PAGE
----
New Delhi: Around 50 diplomats and security personnel were pulled out from the Indian consulate in Afghanistan’s Kandahar, people familiar with the development said on Sunday.
This was done taking cognisance of the deteriorating security situation in the region as the Taliban gains control of new areas around the southern Afghan city.
A special aircraft of the Indian Air Force was sent on Saturday to bring back the Indian diplomats, officials and other staff members including a group of Indo-Tibetan Border Police personnel.
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After it was reported that the India consulate in Kandahar has been temporarily closed, External Affairs Ministry Spokesperson Arindam Bagchi clarified that the Consulate General of India in Kandahar has not been closed. However, due to the intense fighting near Kandahar city, India-based personnel have been brought back for the time being.
“I want to emphasize that this is a purely temporary measure until the situation stabilizes. The Consulate continues to operate through our local staff members,” he stated.
In response to the queries on the Indian Consulate in Kandahar, the Official Spokesperson said: “India is closely monitoring the evolving security situation in Afghanistan. The safety and security of our personnel are paramount”.
“Arrangements are being made to ensure continued delivery of visa and consular services through our Embassy in Kabul,” he added.
Taliban militants are rapidly seizing control of a number of key areas in the region as well as in western Afghanistan triggering serious security concerns. The Indian embassy in Kabul had on Tuesday said there was no plan to close the embassy and the consulates in Kandahar and Mazar-e-Sharif.
Later, the Ministry of External Affairs informed that India was carefully monitoring the deteriorating security situation in Afghanistan and its implications on the safety and security of Indian nationals.
“Our response will be calibrated accordingly,” External Affairs Ministry Spokesperson Arindam Bagchi said at a media briefing on Thursday.
Afghanistan is once again witnessing turmoil with a series of terror attacks in the last few weeks as the US maintained its position to completely withdraw its forces from Afghanistan by August-end, bringing nearly two-decades of its military presence in the war-ravaged country to an end.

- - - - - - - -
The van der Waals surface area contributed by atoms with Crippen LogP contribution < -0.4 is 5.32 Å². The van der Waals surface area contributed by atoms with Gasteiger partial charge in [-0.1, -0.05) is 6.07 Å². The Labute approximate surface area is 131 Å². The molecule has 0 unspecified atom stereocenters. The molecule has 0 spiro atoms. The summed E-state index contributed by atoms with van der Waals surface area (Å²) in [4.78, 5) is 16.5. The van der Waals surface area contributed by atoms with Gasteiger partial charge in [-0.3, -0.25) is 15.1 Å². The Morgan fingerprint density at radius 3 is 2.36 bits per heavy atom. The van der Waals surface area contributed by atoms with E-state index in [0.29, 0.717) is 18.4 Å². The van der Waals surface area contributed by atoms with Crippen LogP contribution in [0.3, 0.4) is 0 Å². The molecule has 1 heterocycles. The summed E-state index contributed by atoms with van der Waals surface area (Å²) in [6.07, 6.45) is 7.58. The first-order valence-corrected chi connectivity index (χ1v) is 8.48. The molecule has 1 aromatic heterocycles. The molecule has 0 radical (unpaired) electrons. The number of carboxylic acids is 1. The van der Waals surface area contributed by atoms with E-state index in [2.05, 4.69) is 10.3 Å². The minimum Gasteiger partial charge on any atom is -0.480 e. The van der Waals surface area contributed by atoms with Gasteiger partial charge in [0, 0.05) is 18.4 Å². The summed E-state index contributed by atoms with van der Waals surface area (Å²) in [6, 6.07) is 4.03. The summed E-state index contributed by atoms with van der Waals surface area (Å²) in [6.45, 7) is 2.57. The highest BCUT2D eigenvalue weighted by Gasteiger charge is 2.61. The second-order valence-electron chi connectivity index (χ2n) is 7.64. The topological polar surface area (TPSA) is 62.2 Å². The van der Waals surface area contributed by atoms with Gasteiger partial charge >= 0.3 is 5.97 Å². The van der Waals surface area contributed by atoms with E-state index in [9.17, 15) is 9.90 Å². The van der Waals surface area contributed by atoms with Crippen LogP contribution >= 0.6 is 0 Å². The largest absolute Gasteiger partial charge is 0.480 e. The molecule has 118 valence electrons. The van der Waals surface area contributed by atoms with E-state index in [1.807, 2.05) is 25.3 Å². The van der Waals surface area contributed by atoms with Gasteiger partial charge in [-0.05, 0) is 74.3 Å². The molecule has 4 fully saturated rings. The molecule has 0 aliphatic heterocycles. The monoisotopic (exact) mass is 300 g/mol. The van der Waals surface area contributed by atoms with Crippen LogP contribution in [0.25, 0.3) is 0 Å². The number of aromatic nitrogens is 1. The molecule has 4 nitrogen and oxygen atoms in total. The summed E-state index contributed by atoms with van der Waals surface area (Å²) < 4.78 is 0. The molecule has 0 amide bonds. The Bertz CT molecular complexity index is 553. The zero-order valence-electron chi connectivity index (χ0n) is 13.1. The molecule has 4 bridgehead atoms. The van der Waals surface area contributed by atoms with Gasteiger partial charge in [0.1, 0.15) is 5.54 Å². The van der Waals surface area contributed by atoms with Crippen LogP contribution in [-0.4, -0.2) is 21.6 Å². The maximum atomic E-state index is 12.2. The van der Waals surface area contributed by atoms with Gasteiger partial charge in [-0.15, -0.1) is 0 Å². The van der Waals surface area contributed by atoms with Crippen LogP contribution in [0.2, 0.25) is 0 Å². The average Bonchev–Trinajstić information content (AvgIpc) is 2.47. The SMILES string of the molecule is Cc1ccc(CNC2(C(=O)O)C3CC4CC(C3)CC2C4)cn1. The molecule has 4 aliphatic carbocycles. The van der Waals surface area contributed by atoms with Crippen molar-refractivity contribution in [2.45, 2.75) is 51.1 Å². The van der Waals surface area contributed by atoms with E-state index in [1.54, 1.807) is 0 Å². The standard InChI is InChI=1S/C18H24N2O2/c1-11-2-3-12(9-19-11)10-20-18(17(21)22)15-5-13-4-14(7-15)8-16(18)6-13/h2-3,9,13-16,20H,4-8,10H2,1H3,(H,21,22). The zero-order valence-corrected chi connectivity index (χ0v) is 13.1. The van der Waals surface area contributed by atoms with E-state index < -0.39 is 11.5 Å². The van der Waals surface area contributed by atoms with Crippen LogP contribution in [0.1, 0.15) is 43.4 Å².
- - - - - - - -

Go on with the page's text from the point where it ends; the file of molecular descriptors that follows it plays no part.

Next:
Reports stated that at least two foreign missions in Mazar-e-Sharif, the capital of northern Balkh province, have closed their operation because of escalating violence in the region.
Afghan Ambassador Farid Mamundzay on Tuesday briefed Foreign Secretary Harsh Vardhan Shringla about the situation in Afghanistan as India became increasingly concerned over the deteriorating situation in the country.
Last week, the Indian embassy had asked all Indians visiting, staying, and working in Afghanistan to exercise utmost caution for their security and avoid all types of non-essential travel in view of rising incidents of violence.
In an advisory, the embassy warned that the security situation in Afghanistan remains “dangerous” and that terror groups have carried out a series of complex attacks including targeting civilians. Indian nationals face a “serious threat” of kidnapping, it added.
India has already invested nearly USD three billion in aid and reconstruction activities in Afghanistan, being a major stakeholder in the peace and stability of the country. The former has been supporting a national peace and reconciliation process which is Afghan-led, Afghan-owned, and Afghan-controlled.
During Afghan Foreign Minister Mohammad Haneef Atmar’s visit to India in March, External Affair Minister S Jaishankar conveyed to him that India has long-term commitment towards a peaceful, sovereign, and stable Afghanistan.
(With Agency Inputs)